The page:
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McDonald's raises prices in China
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There's no escaping rising inflation - signs of it are everywhere. The latest sign could be in your meal at a fast-food outlet.

McDonald's, the world's largest fast food chain, yesterday raised its prices in China, for the second time this year, following measures to increase prices in January.

The US group is not alone in its decision. Many Western food chains are now increasing prices on their menus in China.

Its major competitor, KFC, adjusted the prices of some of its products in March. And Pizza Hut, a pizza chain under the Yum! Brands Inc, which is also the parent company of KFC in China, raised the price of its pizza and salad this month.

The groups give similar reasons for rasing prices.

They say it is the high price of raw materials, food, labor cost, and the recent skyrocketing oil price, that lead to the move.

Gu Hua, a spokesman for McDonald's, said the company has so far only decided to raise prices in China and did not say if there were plans for further changes globally.

Consumers, of course, are no strangers to rising prices. Many said McDonald's price adjustment will not influence their decision to eat at a particular outlet as prices for daily necessities have also been on the up.

"They did not increase the price much," said a customer at one McDonald's outlet in Beijing. "Plus, everything is getting more expensive, so it is understandable."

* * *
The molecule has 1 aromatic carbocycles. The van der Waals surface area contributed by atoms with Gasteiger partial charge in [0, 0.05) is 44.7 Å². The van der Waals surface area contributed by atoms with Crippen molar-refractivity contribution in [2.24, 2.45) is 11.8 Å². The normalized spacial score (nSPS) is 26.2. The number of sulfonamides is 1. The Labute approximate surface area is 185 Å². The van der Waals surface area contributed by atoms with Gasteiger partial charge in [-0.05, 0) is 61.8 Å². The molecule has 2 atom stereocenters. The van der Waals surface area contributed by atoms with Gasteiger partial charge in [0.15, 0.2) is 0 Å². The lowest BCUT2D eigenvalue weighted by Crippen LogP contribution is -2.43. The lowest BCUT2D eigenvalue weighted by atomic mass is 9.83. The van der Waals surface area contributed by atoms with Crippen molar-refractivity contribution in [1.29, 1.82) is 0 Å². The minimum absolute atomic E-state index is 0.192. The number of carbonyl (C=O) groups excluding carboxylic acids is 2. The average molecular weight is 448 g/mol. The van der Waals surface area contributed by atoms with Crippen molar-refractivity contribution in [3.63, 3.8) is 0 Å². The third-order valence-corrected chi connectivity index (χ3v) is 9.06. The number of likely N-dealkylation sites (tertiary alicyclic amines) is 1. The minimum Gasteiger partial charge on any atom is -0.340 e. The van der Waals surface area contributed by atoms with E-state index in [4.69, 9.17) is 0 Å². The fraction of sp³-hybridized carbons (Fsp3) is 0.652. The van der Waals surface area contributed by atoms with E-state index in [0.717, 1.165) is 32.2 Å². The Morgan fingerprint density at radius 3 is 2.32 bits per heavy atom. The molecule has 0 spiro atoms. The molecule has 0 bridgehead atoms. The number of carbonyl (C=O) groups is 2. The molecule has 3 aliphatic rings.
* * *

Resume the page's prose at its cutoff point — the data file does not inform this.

Items on McDonald's menus have risen from between 0.5 to 1.5 yuan, depending on the product.

Industry experts said profit margins for fast food groups have been shrinking since last year due to a substantial increase in operation costs.

"The price increase for foreign fast food chains makes sense," said Qiao Jie, spokesman for China Cuisine Association. "Many Chinese restaurants have raised prices already." Some Chinese fast food chains, such as Kungfu, are also reportedly planning to adjust the prices of some of its products as a result of the cost pressure.

Food prices account for one-third of the consumer price index, which went up by 7.7 percent year-on-year last month, according to the National Bureau of Statistics. Food prices alone increased 19.9 percent year-on-year in May, compared with 22.1 percent in April.

(China Daily June 26, 2008)

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